While dining at a restaurant, a Navy sailor’s arm tattoo was spotted by a customer. However, once the customer complained to the sailor’s superiors that the tattoo was “Islamophobic” and “scary as hell,” he was given the choice to either tattoo over his beloved ink or face military discipline.
While dining at a Tim Hortons in Halifax, a member of the Royal Canadian Navy was spotted by customer Rob Hutten, according to The Chronicle Herald. Noticing the sailor’s unique arm tattoo, he decided to snap a candid photo of the ink before posting it on Twitter in an effort to condemn the man. The tattoo featured the word “infidel” in the shape of a rifle on the man’s forearm, which Hutten claims sends a “clear” anti-Islam message.
“Saw a navy guy in Tim’s today in uniform & HMCS Fredericton hat sporting a huge ‘INFIDEL’ tattoo on his right arm, stylized in the shape of a machine gun. The message is clear, and scary as hell. #Islamophobia #halifax @HFXAgainstHate @AtlanticPoliSci @NSAntifa,” he tweeted.
Thanks to Hutten’s accusation, the sailor was soon confronted by his superiors, who told the Navy member that he could either remove the inked message or face disciplinary action. The sailor agreed to cover his ink with a less offensive design.
Once the photo went viral, Major Mark Gough publicly addressed the issue, promising to ensure that the sailor removes his “infidel” tattoo. Although he acknowledged that his subordinate’s tattoo had nothing to do with Islam or Muslims, Gough confirmed that the sailor would be covering up the controversial term.
“The sailor acknowledges and understands the concerns raised by this tattoo and has reassured his chain of command that he will abide with the Canadian Armed Forces’ policy on tattoos and that he plans to tattoo over this tattoo as soon as possible,” Gough said in an email. “As such, the chain of command considers the matter closed and no further action is required.”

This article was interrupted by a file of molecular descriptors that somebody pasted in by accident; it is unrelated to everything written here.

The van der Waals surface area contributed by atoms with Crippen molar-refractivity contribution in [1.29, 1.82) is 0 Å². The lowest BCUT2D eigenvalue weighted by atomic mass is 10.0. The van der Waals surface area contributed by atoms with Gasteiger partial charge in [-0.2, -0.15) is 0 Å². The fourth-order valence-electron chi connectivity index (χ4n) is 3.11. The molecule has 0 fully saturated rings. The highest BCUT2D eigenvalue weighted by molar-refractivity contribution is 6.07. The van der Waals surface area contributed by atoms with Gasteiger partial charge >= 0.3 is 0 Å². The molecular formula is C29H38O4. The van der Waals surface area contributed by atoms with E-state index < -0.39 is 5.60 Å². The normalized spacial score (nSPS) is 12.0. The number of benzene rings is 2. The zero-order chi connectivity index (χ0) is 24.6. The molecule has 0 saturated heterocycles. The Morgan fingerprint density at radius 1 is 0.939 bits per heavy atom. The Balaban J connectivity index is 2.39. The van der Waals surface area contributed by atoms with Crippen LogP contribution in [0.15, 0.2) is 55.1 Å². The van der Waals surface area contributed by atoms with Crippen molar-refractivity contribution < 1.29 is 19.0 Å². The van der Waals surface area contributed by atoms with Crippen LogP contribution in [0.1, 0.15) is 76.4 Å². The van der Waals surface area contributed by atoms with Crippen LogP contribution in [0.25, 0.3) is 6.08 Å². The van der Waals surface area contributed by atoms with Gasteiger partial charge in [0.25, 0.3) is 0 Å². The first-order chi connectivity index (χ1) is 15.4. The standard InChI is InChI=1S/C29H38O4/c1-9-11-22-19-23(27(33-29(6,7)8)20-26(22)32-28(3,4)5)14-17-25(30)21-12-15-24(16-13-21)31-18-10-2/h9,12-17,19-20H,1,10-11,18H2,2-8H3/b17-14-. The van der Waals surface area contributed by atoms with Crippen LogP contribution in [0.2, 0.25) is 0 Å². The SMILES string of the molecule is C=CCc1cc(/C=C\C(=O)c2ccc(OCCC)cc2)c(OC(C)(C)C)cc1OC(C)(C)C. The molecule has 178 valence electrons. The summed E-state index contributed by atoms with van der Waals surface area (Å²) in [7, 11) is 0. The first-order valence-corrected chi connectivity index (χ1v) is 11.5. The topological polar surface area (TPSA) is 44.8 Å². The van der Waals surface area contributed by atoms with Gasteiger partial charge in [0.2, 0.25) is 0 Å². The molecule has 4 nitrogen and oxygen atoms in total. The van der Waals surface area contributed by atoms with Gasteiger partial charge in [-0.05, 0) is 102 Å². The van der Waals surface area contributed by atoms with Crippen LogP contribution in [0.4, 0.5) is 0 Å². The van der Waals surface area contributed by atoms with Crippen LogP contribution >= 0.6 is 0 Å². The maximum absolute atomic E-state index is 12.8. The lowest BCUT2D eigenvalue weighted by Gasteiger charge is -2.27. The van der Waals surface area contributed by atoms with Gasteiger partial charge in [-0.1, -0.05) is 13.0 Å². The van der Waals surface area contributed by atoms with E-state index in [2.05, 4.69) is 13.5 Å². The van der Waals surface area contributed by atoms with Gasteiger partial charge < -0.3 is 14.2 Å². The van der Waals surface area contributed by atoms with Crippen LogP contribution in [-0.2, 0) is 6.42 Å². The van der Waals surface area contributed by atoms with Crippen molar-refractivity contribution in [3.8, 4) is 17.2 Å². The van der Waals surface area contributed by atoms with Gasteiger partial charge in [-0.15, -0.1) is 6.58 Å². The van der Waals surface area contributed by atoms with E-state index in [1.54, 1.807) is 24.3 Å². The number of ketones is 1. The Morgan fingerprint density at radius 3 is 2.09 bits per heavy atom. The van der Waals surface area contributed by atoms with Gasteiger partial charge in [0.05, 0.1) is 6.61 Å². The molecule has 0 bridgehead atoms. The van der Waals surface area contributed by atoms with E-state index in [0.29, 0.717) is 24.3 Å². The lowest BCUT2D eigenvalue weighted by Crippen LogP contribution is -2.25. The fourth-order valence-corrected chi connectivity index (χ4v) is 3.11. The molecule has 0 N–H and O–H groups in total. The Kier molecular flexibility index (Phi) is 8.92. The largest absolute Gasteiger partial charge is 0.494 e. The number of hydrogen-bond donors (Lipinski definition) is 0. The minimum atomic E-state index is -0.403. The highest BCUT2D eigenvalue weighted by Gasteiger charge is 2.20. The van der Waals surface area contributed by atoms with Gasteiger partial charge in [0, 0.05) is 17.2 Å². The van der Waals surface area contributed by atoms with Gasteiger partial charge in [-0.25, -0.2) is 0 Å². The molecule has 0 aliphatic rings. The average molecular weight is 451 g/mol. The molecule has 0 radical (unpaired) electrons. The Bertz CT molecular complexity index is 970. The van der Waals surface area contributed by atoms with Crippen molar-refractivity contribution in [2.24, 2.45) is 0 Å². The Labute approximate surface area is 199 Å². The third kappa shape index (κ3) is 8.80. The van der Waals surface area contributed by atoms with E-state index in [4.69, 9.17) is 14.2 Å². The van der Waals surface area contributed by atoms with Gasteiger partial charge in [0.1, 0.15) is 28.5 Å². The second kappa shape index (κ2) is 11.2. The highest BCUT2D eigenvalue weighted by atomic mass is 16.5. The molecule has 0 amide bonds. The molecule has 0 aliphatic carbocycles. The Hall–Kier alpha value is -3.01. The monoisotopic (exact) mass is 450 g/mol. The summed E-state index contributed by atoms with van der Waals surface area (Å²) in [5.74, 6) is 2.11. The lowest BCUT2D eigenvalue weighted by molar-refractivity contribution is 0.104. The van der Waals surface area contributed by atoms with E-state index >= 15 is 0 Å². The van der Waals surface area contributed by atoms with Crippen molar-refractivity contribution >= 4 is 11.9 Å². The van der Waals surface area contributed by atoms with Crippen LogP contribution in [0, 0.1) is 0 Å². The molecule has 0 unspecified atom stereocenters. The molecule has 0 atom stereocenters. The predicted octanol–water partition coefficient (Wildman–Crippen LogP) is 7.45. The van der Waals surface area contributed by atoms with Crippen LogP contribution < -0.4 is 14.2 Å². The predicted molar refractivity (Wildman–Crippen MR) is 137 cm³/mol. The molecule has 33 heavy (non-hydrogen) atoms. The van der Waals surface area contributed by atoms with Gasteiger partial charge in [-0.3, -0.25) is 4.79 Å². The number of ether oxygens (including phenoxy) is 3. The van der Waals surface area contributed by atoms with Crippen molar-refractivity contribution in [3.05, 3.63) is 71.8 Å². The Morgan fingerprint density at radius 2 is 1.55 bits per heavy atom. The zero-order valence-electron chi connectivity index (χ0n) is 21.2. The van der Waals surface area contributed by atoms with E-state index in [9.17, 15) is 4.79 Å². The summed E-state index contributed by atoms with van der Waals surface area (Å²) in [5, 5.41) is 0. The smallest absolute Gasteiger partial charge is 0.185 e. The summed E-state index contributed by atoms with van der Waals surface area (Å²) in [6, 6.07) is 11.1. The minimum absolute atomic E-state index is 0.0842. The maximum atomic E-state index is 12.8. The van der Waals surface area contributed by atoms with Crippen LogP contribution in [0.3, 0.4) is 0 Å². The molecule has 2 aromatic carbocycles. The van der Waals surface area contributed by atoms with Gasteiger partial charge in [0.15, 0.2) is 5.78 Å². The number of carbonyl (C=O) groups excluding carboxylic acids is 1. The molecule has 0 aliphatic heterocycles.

The policies to which Gough is referring are somewhat vague, listing “pornographic, blasphemous, racist,” and “vulgar” designs as prohibited, Global News reports. However, since the message isn’t explicit or pertaining to any one race, it’s disturbingly clear that the sailor’s tattoo is considered “blasphemous.”
The regulations state: “Members shall not acquire tattoos that are visible either in military uniform or in civilian clothing that could be deemed to be offensive (e.g., pornographic, blasphemous, racist or containing vulgar language or design).”
Although Hutten suggests that the sailor’s tattoo is “Islamophobic,” there is nothing in the definition of “infidel” that implies hostility toward Islam or any other religion for that matter. In fact, the word itself signifies “a person who does not believe in religion or who adheres to a religion other than one’s own.” As such, every atheist or agnostic would fall under such a label.
The Royal Canadian Navy has alleged that the tattoo’s message conveys an intolerance of other cultures, namely Islam. They also confirmed that the sailor is aware of the negative connotation implied by the design and that he has denied any disrespect toward the Muslim people.
The sailor has since agreed to cover up the tattoo with a design that will completely deface the word and the rifle shape. He also apologized for his ink’s offensive nature and reiterated that he had no ill intention when he got the tattoo.
The Royal Canadian Navy only adopted the bizarre and dangerously vague policy on visible tattoos less than a decade ago. Sadly, the case demonstrates Canada’s tightening stranglehold on freedom of expression. Instead of protecting individuals’ rights from infringement, the country is allowing the offended minority to determine that their neighbors’ rights end at their own ever-changing sensibilities.